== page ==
to see which worked best.
And in many ways, the meditation worked better.
And of course has fewer side effects.
REGINA: Yes.
Absolutely.
Let's talk about-- let's move on to gratitude.
And one of the things I love in the book
is you talk about, let's start with some
of the really essential elements of life, like the sun itself.
How many cultures, how many people-- the Brits,
in particular, worship the sun.
And the notion of something brilliant and life
giving and multi-dimensional.
So that's where we can begin gratitude on a daily basis.
And from there, your practice of gratitude.
SHELDRAKE: Well, mine has different levels.
I mean, part of it is the simplest
and most straightforward form of gratitude are for other people,
because we all depend on other people.
And then as we move out from the other people on whom we depend
people who grow our food, bring it to us,
help us in our lives doctors, dentists,
bus drivers, maintenance engineers, teachers.
mean, there's so many people we depend on.
That's one level.
Then there's the ecology that gives rise
to the food and our life and the Earth, the whole Earth
on which all of us depend.
take it for granted,
then we run into real danger.
The ecological crisis is based on just
taking the Earth for granted.
REGINA: Yes.
SHELDRAKE: We take but we don't give,
even don't give thanks.
But then the sun, you see, the Earth
itself is part of a much larger system, the solar system,
and that's part of the galaxy.
So I mean, the sun, f the sun sends out a coronal mass
eject on pointed towards the Earth,
it could take out all our communication systems
in no time at all.
And so we take for granted the sun.
And the sun is like a living organism.
It has constant activity.
That's why NASA has a space weather
forecast, because the sun's activity affects life on Earth.
It's not just a standard emitter like a light bulb or...
REGINA Exactly.
SHELDRAKE: ...uniform radiation.
REGINA: And it's always been believed by ancient cultures
to have its own intelligence of a vast multi-dimensional nature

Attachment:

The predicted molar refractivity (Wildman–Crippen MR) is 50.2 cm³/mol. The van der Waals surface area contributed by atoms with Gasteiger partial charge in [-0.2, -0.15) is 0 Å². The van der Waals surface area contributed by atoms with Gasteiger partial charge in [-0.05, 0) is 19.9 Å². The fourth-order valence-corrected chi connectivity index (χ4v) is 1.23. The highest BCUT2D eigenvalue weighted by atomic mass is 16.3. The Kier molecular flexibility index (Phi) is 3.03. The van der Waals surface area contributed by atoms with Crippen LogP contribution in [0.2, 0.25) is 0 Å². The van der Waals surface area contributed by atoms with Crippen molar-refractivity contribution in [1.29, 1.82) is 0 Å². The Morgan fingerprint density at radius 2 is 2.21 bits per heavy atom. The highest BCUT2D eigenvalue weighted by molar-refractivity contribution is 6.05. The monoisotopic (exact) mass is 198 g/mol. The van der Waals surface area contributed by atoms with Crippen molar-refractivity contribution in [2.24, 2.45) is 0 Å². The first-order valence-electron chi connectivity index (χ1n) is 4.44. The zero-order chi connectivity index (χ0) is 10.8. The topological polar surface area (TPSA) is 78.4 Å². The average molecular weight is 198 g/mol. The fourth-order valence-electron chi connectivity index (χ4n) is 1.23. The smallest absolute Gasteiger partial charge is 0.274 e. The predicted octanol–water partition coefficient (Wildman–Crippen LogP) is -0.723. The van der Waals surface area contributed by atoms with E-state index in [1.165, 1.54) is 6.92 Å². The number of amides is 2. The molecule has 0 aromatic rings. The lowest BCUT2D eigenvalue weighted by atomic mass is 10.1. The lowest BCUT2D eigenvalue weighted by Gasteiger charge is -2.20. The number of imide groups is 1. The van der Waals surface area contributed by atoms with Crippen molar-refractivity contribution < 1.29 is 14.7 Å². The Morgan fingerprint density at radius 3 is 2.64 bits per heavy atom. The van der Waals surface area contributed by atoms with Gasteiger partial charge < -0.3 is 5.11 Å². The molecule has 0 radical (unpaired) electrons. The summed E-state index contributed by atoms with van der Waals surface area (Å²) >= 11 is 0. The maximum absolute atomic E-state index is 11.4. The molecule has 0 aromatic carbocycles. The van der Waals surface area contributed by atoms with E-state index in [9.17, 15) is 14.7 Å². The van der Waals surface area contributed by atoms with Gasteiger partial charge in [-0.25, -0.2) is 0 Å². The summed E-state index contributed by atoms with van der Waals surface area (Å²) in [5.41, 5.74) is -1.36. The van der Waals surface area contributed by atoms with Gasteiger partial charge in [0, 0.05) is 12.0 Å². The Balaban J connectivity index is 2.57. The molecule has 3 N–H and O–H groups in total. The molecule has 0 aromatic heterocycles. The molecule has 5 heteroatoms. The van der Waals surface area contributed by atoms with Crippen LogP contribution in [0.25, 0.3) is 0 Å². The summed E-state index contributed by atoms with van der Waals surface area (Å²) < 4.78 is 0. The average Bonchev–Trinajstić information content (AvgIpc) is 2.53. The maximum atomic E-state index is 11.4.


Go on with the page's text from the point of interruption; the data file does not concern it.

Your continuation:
that it's sharing and perpetuating.
SHELDRAKE: Well, exactly.
And I learned this...
well, I never learned it from anyone in England.
But when I was in India, when I learned yoga,
one of the things that I learned was Surya Namaskar,
prostration to the sun.
It's a basic yoga exercise.
I've done it every day for more than 40 years.
I did it this morning hen I got up.
And that's an acknowledgement to the sun.
On one level, it's a really good exercise.
Another level, you're facing the sun
or facing a window where the sunlight is coming in
and acknowledging the sun on which all our lives depend.
REGINA: Yes.
SHELDRAKE: Another Hindu practice is one of the most
common of a their mantras, is the Gaia Tree Mantra,
which is a mantra which asks the sun to illuminate
our meditation, the glorious divine splendor of the sun
to illuminate our meditation.
REGINA: Yes.
Absolutely.
And I'm really glad you wrote about that
because that's something that's been fairly lost
in Western culture.
Let's talk about beauty for beauty's sake too.
This is something I feel very strongly.
About our sense of innate beauty,
it doesn't matter which of the senses it's running through,
has been fairly well obscured as a result of using devices.
We're not connected with the sensual world as much anymore.
We've had so much fun talking to this point.
So let's for a moment just address the nature
the nature of beauty itself for beauty's sake.
SHELDRAKE: I think when we think about beauty,
the first idea that most people have is its just in our minds
and it's not really out there.
It's just in our minds.
But if you think about it, it soon
becomes clear that it's much more than that.
Animals have a sense of beauty.
I mean, think of peacock's tail,
think of a butterfly's wing.
Why are they so beautiful?
That's because they are to attract
other members of the species.
They have a function, "the beauty of sexual selection,"
as Darwin said.
But they wouldn't work unless they had a sense of beauty.
And flowers are some of the most beautiful things on Earth.
And again as Darwin said, "Before there
was an eye to see it there could have been no flower."
There are interactions between the plant
kingdom and the animal kingdom.
But they were there 70 million years ago,
long before any humans appeared.
And it was insect eyes that were seeing the flowers, butterflies
and bees primarily.
They've evolved in relation to insects.
And unless those insects had a sense of beauty
with brains tiny...
really tiny brains, much, much smaller than ours...
an exquisite sense of beauty that
has driven the evolution of flies,
then this shows that a sense of beauty
is inherent in almost anything, even in pants.
Fern leaves, for example, are extraordinarily beautiful,
and that's nothing to do with attracting insects.
It's just somehow in nature itself.
There's hardly anything ugly in nature itself.
Most ugly things we see are man made.
REGINA: Absolutely.
And yet we have cut ourselves off from a lot
of the innate beauty surrounding us.
We walk right by a beautiful rose on the walkway,
for example.
This is something that I have a hard time with,
is seeing the dismissal of beauty on all its levels.
And so thank you for sharing that perspective
from the animal and insect kingdom.
Let's go to the notion of joining together as community.
And you do so in your Anglican church.
And singing together and what this does to the body,
because it actually improves our immune systems.
So let's talk about chanting and singing.